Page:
Influx of federal funds spurs training enrollments

COLUMBIA, Mo. – An influx of federal funds to train emergency personnel in the National Incident Management System and to provide technical rescue training for the Urban Area Security Initiative
(UASI) in the Kansas City and St. Louis areas has resulted in a surge in enrollments at University of Missouri Extension Fire and Rescue Training Institute (MU FRTI).

According to Kevin Zumwalt, MU FRTI special projects manager, enrollment at the institute has increased by at least 30 percent during the past academic year.

“We’re getting state-of-the-art training out to (Missouri) firefighters, which in turn makes them better prepared to respond to emergencies at home,” Zumwalt said. “I think we’re still going to be riding the wave (of higher enrollments) for another year or so because we’ve already got contracts for training next year.”

The institute enrolled 28,408 students for the 2005-2006 year ending June 30. MU FRTI courses range from one-day and week-long field and classroom conferences to semester-length online courses. Enrollments broke the institute’s previous record of 21,171 students set in 2001-2002, said Gary Wilson, MU FRTI director.

Total instructional hours by students taught came to 349,421 hours, compared to the last record of 233,042 set in 2004-2005. That’s the equivalent of nearly 1,200 full-time students. The institute delivered 1,189 courses to more than 1,000 different agencies and enrolled students from 42 states and all 114 Missouri counties, Wilson said.

Wilson, who has been with MU FRTI for 10 years, recently accepted a job as training chief with the Overland Park, Kan., fire department. He will leave MU FRTI at the end of July. A national search will be made for his replacement. More information is available at extension.missouri.edu/careers. Review of applications will begin September 15, 2006 and will continue until position is filled.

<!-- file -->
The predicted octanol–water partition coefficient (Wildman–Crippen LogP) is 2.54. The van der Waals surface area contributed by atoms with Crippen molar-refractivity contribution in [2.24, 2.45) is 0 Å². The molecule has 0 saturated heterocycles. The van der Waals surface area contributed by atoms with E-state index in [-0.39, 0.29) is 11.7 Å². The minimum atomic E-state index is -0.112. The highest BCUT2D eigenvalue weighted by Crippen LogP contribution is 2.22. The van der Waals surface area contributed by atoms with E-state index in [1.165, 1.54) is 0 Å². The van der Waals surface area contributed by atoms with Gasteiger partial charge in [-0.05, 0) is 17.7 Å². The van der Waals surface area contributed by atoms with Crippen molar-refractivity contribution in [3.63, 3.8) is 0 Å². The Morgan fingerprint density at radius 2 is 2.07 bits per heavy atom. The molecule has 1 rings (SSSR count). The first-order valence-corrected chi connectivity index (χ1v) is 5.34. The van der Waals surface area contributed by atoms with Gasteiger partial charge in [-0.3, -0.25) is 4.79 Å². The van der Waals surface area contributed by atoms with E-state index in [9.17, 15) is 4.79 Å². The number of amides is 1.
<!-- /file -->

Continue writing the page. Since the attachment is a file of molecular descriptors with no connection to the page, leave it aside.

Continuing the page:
The federal government required that all emergency responders, from local and state, to federal agencies, be trained in the National Incident Management System, a plan meant to coordinate disaster response efforts between agencies. MU FRTI was one of six agencies offering that training in Missouri. The programs were funded by the State Emergency Management Agency via federal grants.

Also, MU FRTI trained emergency responders in the St. Louis and Kansas City areas in advanced technical rescue techniques as part of the federal urban area security initiative.

The institute, which recently celebrated the 25th anniversary of its nationally-recognized Winter Fire School, traces its roots back to 1933. MU FRTI offers unbiased training to emergency personnel throughout the state and nationally. MU FRTI began to expand its mission in 2000 beyond traditional firefighting education to providing counter-terrorism and emergency management training to local responders, military personnel, state and local governments, private companies and extension specialists.

The institute employs 15 staff and about 160 part-time instructors. Last year’s operating budget was $2.36 million.


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